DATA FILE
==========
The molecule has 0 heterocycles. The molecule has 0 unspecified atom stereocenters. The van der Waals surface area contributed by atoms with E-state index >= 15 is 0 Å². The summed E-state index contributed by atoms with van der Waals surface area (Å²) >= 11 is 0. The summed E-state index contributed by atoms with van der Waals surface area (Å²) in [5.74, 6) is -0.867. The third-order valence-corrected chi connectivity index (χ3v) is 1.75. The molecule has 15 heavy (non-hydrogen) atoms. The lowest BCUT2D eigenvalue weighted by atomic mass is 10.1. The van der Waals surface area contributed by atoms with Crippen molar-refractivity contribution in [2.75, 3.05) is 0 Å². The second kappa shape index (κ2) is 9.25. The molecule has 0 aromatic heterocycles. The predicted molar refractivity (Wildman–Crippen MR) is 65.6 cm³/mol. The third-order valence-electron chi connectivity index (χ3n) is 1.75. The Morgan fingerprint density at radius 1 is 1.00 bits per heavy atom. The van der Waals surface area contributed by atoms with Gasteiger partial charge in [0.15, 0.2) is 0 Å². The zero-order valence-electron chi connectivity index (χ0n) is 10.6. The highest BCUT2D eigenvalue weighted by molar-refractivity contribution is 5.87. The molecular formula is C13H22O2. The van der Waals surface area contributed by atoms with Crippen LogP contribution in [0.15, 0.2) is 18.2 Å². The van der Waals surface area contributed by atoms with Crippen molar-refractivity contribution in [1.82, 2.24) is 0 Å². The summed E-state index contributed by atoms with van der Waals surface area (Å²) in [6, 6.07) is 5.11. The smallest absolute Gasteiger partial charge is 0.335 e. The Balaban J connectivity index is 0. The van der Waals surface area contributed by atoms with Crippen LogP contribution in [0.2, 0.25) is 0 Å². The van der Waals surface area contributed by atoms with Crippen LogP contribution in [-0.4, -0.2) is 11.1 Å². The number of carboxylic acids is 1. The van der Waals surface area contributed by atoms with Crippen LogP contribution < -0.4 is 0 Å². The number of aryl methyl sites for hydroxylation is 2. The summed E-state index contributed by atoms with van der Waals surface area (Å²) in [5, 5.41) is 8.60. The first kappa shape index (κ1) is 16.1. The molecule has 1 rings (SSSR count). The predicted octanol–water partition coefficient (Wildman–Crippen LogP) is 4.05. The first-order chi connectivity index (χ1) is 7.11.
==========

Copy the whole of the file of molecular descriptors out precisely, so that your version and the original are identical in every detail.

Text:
The molecule has 0 heterocycles. The molecule has 0 unspecified atom stereocenters. The van der Waals surface area contributed by atoms with E-state index >= 15 is 0 Å². The summed E-state index contributed by atoms with van der Waals surface area (Å²) >= 11 is 0. The summed E-state index contributed by atoms with van der Waals surface area (Å²) in [5.74, 6) is -0.867. The third-order valence-corrected chi connectivity index (χ3v) is 1.75. The molecule has 15 heavy (non-hydrogen) atoms. The lowest BCUT2D eigenvalue weighted by atomic mass is 10.1. The van der Waals surface area contributed by atoms with Crippen molar-refractivity contribution in [2.75, 3.05) is 0 Å². The second kappa shape index (κ2) is 9.25. The molecule has 0 aromatic heterocycles. The predicted molar refractivity (Wildman–Crippen MR) is 65.6 cm³/mol. The third-order valence-electron chi connectivity index (χ3n) is 1.75. The Morgan fingerprint density at radius 1 is 1.00 bits per heavy atom. The van der Waals surface area contributed by atoms with Gasteiger partial charge in [0.15, 0.2) is 0 Å². The zero-order valence-electron chi connectivity index (χ0n) is 10.6. The highest BCUT2D eigenvalue weighted by molar-refractivity contribution is 5.87. The molecular formula is C13H22O2. The van der Waals surface area contributed by atoms with Crippen LogP contribution in [0.15, 0.2) is 18.2 Å². The van der Waals surface area contributed by atoms with Crippen molar-refractivity contribution in [1.82, 2.24) is 0 Å². The summed E-state index contributed by atoms with van der Waals surface area (Å²) in [6, 6.07) is 5.11. The smallest absolute Gasteiger partial charge is 0.335 e. The Balaban J connectivity index is 0. The van der Waals surface area contributed by atoms with Crippen LogP contribution in [0.2, 0.25) is 0 Å². The van der Waals surface area contributed by atoms with Crippen LogP contribution in [-0.4, -0.2) is 11.1 Å². The number of carboxylic acids is 1. The van der Waals surface area contributed by atoms with Crippen LogP contribution < -0.4 is 0 Å². The number of aryl methyl sites for hydroxylation is 2. The summed E-state index contributed by atoms with van der Waals surface area (Å²) in [5, 5.41) is 8.60. The first kappa shape index (κ1) is 16.1. The molecule has 1 rings (SSSR count). The predicted octanol–water partition coefficient (Wildman–Crippen LogP) is 4.05. The first-order chi connectivity index (χ1) is 7.11.